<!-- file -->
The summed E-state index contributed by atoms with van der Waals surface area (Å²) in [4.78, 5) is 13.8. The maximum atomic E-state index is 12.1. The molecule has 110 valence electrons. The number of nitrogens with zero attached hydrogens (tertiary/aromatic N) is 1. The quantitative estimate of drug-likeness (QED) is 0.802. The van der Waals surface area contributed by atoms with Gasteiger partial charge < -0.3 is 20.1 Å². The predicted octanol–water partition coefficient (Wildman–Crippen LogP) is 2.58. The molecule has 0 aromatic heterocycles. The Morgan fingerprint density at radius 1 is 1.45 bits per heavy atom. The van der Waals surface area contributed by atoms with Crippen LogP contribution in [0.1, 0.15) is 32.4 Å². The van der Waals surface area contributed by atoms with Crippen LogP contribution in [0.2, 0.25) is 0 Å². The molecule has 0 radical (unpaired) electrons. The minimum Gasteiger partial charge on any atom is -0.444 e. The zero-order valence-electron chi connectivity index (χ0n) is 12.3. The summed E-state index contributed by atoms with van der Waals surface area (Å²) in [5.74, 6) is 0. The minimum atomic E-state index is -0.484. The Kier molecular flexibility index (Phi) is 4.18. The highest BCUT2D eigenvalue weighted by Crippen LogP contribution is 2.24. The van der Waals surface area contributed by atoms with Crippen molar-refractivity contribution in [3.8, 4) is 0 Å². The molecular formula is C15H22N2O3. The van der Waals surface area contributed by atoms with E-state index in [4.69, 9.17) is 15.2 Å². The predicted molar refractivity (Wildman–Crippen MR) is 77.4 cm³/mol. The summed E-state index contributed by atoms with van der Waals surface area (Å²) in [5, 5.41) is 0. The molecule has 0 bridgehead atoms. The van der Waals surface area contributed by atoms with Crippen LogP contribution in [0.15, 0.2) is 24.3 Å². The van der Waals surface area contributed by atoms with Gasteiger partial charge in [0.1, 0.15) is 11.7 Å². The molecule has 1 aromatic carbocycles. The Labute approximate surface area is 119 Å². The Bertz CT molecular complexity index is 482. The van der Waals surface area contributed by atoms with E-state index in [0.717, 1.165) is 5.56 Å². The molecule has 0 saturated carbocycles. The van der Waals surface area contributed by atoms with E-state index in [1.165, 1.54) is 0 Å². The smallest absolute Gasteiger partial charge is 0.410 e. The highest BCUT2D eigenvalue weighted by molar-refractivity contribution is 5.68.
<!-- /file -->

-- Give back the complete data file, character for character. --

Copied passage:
The summed E-state index contributed by atoms with van der Waals surface area (Å²) in [4.78, 5) is 13.8. The maximum atomic E-state index is 12.1. The molecule has 110 valence electrons. The number of nitrogens with zero attached hydrogens (tertiary/aromatic N) is 1. The quantitative estimate of drug-likeness (QED) is 0.802. The van der Waals surface area contributed by atoms with Gasteiger partial charge < -0.3 is 20.1 Å². The predicted octanol–water partition coefficient (Wildman–Crippen LogP) is 2.58. The molecule has 0 aromatic heterocycles. The Morgan fingerprint density at radius 1 is 1.45 bits per heavy atom. The van der Waals surface area contributed by atoms with Crippen LogP contribution in [0.1, 0.15) is 32.4 Å². The van der Waals surface area contributed by atoms with Crippen LogP contribution in [0.2, 0.25) is 0 Å². The molecule has 0 radical (unpaired) electrons. The minimum Gasteiger partial charge on any atom is -0.444 e. The zero-order valence-electron chi connectivity index (χ0n) is 12.3. The summed E-state index contributed by atoms with van der Waals surface area (Å²) in [5.74, 6) is 0. The minimum atomic E-state index is -0.484. The Kier molecular flexibility index (Phi) is 4.18. The highest BCUT2D eigenvalue weighted by Crippen LogP contribution is 2.24. The van der Waals surface area contributed by atoms with Crippen molar-refractivity contribution in [3.8, 4) is 0 Å². The molecular formula is C15H22N2O3. The van der Waals surface area contributed by atoms with E-state index in [4.69, 9.17) is 15.2 Å². The predicted molar refractivity (Wildman–Crippen MR) is 77.4 cm³/mol. The summed E-state index contributed by atoms with van der Waals surface area (Å²) in [5, 5.41) is 0. The molecule has 0 bridgehead atoms. The van der Waals surface area contributed by atoms with Crippen LogP contribution in [0.15, 0.2) is 24.3 Å². The van der Waals surface area contributed by atoms with Gasteiger partial charge in [0.1, 0.15) is 11.7 Å². The molecule has 1 aromatic carbocycles. The Labute approximate surface area is 119 Å². The Bertz CT molecular complexity index is 482. The van der Waals surface area contributed by atoms with E-state index in [0.717, 1.165) is 5.56 Å². The molecule has 0 saturated carbocycles. The van der Waals surface area contributed by atoms with E-state index in [1.165, 1.54) is 0 Å². The smallest absolute Gasteiger partial charge is 0.410 e. The highest BCUT2D eigenvalue weighted by molar-refractivity contribution is 5.68.